|Chris Christie and Condi Rice are two other possible 2016 candidates that find their largest base of support stemming from self-identified moderate/liberal GOP primary voters. Photos courtesy of Donkeyhotey.|
Former Florida Governor Jeb Bush set off a firestorm yesterday after making clear on NBC News he was NOT ruling out a 2016 presidential bid, despite definitively ruling out a 2012 run early in that process. Reaction from a large portion of Conservative Republicans was...well...brutal.
Jeb Bush isn't ruling out a 2016 run. Fine. Let me rule it out for him.
— Blaknsam (@Blaknsam) March 4, 2013
Obviously, the above tweet was one of the more tame responses.
But why all the Jeb Bush hate, from Republicans no less? He's the brother of the once beloved George W. Bush (who still maintains a 45/46% favorability rating with ALL voters, 79/15% with Republicans). He was also a popular two-term Governor of the nation's fourth most populous state from 1998-2006. He is widely viewed as the most thoughtful, articulate, and appealing of the entire Bush clan. But unfortunately for anyone associated with the Bush presidency, Republicans want to win now more than ever. And after two devastating defeats in a row at the ballot box, they seem to want to do it with a fresh face. Just look at the names being tossed around for the 2016 GOP nomination: Chris Christie, Marco Rubio, Paul Ryan, Rand Paul, Susana Martinez, Bobby Jindal, etc. The average age of these guys is 46. Compare that to 2012, when familiar faces like Mitt Romney, Newt Gingrich, Rick Santorum, and Ron Paul were the major GOP contenders. Their average age makes the 2016 crew look like they came straight out of an episode of Glee. No amount of articulation or methodicalness on the part of Jeb can change the fact that Bush is an old name associated with an old political dynasty.
Further hindering a potential Jeb 2016 run is a perception from the Republican base that he is insufficiently conservative; a bit wobbly on issues, especially immigration. In other words, he's a moderate in a conservative party. And the fact that he's quite conservative on a large majority of issues is irrelevant if he is not perceived as such. Consider where Jeb Bush draws the majority of his support. The chart below documents all of the potential GOP candidates' share of moderate/liberal voters in the 4 national 2016 GOP primary polls conducted by Public Policy Polling since last year:
As you can see, Jeb is most dominant among the moderate/liberal block of GOP primary voters, especially when compared to his overall percentage. He attracts anywhere from 17-24% of this group, while only garnering 8-13% of "very conservative" voters, and 13-19% of "somewhat conservative" voters.
"Wait, wait," some might say, "the GOP just nominated two big squishy moderates: Mitt Romney in 2012, and John McCain in 2008. So what's the problem with being the pick of moderate primary voters?" In a Republican Party that is identifying as increasingly conservative, it could create some real obstacles down the road. As evidence of the trajectory of GOP voters' ideological identification, consider the chart below:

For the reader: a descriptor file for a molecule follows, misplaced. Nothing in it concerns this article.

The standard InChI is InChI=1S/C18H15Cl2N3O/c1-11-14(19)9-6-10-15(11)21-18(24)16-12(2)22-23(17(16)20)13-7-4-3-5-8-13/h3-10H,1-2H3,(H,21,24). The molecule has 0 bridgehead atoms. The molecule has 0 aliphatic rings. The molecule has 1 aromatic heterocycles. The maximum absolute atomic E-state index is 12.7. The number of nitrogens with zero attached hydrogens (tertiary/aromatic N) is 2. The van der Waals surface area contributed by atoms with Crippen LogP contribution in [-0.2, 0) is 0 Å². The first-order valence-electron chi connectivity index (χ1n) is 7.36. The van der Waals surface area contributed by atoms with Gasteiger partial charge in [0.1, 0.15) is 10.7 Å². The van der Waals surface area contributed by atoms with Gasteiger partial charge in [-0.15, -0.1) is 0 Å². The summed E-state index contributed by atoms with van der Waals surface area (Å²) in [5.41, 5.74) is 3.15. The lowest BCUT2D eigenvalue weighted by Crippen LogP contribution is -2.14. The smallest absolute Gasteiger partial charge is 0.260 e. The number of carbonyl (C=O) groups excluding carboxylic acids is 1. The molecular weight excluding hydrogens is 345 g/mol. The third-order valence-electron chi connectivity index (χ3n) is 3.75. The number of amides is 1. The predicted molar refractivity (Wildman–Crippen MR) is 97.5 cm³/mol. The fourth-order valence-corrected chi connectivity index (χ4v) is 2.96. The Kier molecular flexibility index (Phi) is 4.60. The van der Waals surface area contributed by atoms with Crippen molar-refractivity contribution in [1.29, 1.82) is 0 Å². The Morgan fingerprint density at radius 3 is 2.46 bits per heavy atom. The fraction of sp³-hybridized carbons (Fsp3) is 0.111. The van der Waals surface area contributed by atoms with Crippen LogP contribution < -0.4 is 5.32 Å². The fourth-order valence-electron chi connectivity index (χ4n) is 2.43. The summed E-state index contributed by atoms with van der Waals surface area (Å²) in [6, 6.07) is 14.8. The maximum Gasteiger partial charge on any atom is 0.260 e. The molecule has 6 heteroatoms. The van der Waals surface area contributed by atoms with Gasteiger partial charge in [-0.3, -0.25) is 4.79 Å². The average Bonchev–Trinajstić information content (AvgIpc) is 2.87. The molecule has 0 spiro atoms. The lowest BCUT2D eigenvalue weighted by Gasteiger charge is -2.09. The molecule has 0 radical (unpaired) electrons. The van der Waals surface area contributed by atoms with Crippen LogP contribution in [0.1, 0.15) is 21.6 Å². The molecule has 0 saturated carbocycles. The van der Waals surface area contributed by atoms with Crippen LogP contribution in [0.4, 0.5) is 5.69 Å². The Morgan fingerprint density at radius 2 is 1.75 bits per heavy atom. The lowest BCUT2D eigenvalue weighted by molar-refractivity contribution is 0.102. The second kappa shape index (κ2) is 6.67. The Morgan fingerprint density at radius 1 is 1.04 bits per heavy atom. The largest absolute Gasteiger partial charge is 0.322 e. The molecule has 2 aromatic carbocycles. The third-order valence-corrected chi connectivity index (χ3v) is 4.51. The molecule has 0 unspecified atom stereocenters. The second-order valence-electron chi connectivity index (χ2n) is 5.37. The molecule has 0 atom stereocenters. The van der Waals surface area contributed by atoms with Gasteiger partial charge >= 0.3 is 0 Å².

As you can see, the short and simple of it is: the GOP is moving rightward, at least in terms of how the primary electorate views their own ideological leanings. Since 1996 (the year Pat Buchanan gave Bob Dole a run for his money), the number of "very conservative" voters has jumped from 22% to 34%, while the number of moderates/moderates has dropped from 40% to 33%. These are worrisome numbers for a Jeb Bush candidacy if the trend of garnering weak support from conservatives and strong support from moderates/liberals continues.
To illustrate the affect of a decreasing number of moderate/liberal GOP primary voters on Jeb's candidacy, consider the ideological identity findings of the most recent PPP national GOP primary poll. In that survey, 41% of respondents identified themselves as "very conservative," 41% identified as "somewhat conservative," and just 17% identified as moderate/liberal. Under such a scenario, Jeb Bush finds himself in 4th place in a pack of 9 contenders, with 13% support from GOP primary voters, nearly 10 points behind poll leader Marco Rubio.
But what happens to Jeb's numbers in a considerably less conservative environment, such as the 2000 Republican primary electorate? Then, just 21% of voters identified as "very conservative" (down from PPP's 41% finding), and 40% identified as moderate/liberal (down from PPP's 17% finding). See the table below:
If the PPP survey is reweighted to a primary electorate resembling that of the battle between George W. Bush and John McCain, Jeb jumps from 13 to 16%. But more significantly, Marco Rubio falls 4 points to 18%. The more moderate/liberal primary electorate allowed Jeb to leapfrog Paul Ryan and Chris Christie for 2nd place overall. So the good news for Bush is the fact that PPP's ideological findings are quite a bit more conservative than anything we've seen in recent GOP primary history. The bad news is: we're very unlikely to see a 2000-like primary electorate in 2016, or anytime soon.
So does all this mean Jeb should hang it up because he has no chance at the 2016 nomination? Of course not. Weirder things have happened in politics. But in a primary where he's likely competing against a conservative primary electorate, as well as competing with the likes of Chris Christie for moderates, and Rubio/Ryan/Paul for conservatives, Jeb has his work cut out for him. But who knows? Perhaps Washington Republican's capitulation to the President on the fiscal cliff, immigration, and gun control is just a reflection of their constituents changing values. I just wouldn't bet on that.